A couple of adds to this — it was written quickly:

For AJ Juliani who wonders if the 18 hour days are necessary — there’s an old story, maybe true, maybe urban legend, about a small city mayor in Pennsylvania. A woman called his home one night at 3 am to report that a streetlight on her block was out. He kept his composure, listened, and the next morning sent a crew out to fix it. Then at 3 am the next night he called the woman back to ask if the light was working.

The point being that a public CEO is nothing like a corporate CEO. For example, yesterday I tried to complain ‘up the ladder’ to Samsung USA about our 4-month-old broken microwave. That’s impossible. No boss there will either answer the phone or call back (maybe I should just visit Ridgefield NJ…). But no public leader can do that. Parents call, teachers call, community leaders call. Crises — small and large — demand attention. And they know where you are.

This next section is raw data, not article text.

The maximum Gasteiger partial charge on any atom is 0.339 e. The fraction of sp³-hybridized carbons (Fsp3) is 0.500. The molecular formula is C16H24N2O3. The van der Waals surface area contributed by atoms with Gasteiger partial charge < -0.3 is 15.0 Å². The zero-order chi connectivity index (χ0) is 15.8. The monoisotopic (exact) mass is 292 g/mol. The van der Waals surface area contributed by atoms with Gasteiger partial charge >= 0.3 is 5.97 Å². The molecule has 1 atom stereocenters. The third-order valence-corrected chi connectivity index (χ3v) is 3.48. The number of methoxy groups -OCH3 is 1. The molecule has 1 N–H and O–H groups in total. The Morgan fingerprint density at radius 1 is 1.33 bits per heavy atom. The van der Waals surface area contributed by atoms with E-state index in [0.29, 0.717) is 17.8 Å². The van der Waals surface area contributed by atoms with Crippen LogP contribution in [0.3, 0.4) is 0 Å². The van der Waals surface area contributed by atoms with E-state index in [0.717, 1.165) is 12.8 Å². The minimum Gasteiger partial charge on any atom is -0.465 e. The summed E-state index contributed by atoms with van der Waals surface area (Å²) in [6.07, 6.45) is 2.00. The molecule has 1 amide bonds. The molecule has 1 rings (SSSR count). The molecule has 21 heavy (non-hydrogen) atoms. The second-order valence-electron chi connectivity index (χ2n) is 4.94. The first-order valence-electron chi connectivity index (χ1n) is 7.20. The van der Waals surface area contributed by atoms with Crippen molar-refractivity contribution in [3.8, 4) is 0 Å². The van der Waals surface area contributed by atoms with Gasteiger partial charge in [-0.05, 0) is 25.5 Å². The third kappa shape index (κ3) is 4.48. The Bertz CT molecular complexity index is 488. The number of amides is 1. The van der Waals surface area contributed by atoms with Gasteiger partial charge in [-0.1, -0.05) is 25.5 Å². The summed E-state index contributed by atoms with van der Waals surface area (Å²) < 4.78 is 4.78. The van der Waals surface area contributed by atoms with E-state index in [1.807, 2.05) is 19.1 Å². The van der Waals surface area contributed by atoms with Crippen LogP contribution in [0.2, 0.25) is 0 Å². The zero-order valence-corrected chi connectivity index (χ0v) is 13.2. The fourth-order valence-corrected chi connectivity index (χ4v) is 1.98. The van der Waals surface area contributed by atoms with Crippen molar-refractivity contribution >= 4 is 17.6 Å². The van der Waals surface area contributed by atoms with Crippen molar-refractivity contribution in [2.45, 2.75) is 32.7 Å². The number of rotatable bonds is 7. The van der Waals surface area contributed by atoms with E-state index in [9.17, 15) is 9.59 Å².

I think we have a very strong leadership team, some of whom go back decades with Dr. Moran — others of us obviously more recent. But we have a very small leadership team because we believe that most resources need to be focused closest to our children. For almost 14,000 students and 26 schools we have one Deputy Superintendent.

So, 18 hour days just happen…

But… they are also volunteered. And this is important. Pam is a voracious reader/viewer/interviewer. She is constantly searching for what is important out there, and what is new and promising. We all awake — every day — to sometimes dozens of links, ideas, thoughts, things to investigate. As a leader she helps us kick start the research that keeps our kids front and center.

When your boss does that, you do that. My team will testify that the flood of ideas flows downhill.

  • Ira Socol

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